One of the unanswered questions in nanotechnology circles has been, "How do we get from where we are today to the more robust forms of nanotechnology of the future?" Nanotechnology trackers often look at current applications versus the envisioned capabilities of the future and ask how one will lead to the other.
Scott Mize, President of Foresight Nanotech Institute, is interviewed by Rocky Rawstern of Nanotech-Now. Mize explains the importance of the Roadmap Initiative and the steps that are being taken to create this powerful tool.
Early Registration Discount – deadline September 1, 2005
This conference gets more compelling by the day. We have added several speakers to discuss key advances, funding and applications – and we have assembled debates to thrash out the more controversial issues in this next Industrial Revolution.
Our program is making this conference a "can't miss" for those who are tracking nanotechnology applications, policy issues and research.
Policy & Applications
The Race to Patent Nanotechnology: What Makes Nano Patents Different?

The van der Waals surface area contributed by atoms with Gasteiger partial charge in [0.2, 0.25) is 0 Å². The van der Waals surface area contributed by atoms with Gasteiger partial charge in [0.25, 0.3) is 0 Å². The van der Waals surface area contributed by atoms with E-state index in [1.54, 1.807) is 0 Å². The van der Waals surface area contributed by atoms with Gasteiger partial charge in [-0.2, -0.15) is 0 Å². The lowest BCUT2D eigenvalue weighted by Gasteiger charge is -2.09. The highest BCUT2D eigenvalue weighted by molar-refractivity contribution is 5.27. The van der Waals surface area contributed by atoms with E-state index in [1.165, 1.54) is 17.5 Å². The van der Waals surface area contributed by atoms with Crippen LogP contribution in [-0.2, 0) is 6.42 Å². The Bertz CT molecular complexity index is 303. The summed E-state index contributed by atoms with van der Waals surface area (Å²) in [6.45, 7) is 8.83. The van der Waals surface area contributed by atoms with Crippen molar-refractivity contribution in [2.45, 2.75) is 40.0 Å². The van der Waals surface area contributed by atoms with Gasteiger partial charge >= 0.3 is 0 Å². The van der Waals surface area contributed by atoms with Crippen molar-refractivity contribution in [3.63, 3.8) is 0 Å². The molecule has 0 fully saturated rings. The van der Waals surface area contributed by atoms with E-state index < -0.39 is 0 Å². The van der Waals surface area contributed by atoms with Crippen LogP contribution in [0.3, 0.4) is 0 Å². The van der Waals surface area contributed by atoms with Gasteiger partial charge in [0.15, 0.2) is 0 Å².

Is the Public Interest being Protected?
Investing Debate: How Can We Overcome the "Valley of Death?"
VIP Plenary coverage of Energy, Water, Health, Agriculture, InfoTech, and …
Early Registration Discount - deadline September 1, 2005
Non-profit, Academics, Government, Participating Members (3-1/2 days)
Attend for $495 before September 1, 2005
Attend for $695 after September 1, 2005
Regular (3-1/2 days)
Attend for $695 before September 1, 2005
Attend for $795 after September 1, 2005
Full-time Students (3-1/2 days) - current student ID required
Attend for $195 before September 1, 2005
Attend for $225 after September 1, 2005
One-day only option
Attend for $225 before September 1, 2005
Attend for $275 after September 1, 2005
Two-day only option
Attend for $425 before September 1, 2005
Attend for $460 after September 1, 2005
Foresight Vision Weekend (Sat-Sun, October 22-23) Participating members only
Attend for $295 before September 1, 2005
Attend for $395 after September 1, 2005
Feynman Prize Banquet (Wed, October 26, 2005)
Attend for $75 before September 1, 2005
Attend for $90 after September 1, 2005
Foresight Participating Members Discounts
Foresight Nanotech Institute's Participating Members receive deep discounts to the Advancing Beneficial Nanotechnology conference. What you save in registration practically pays for the membership.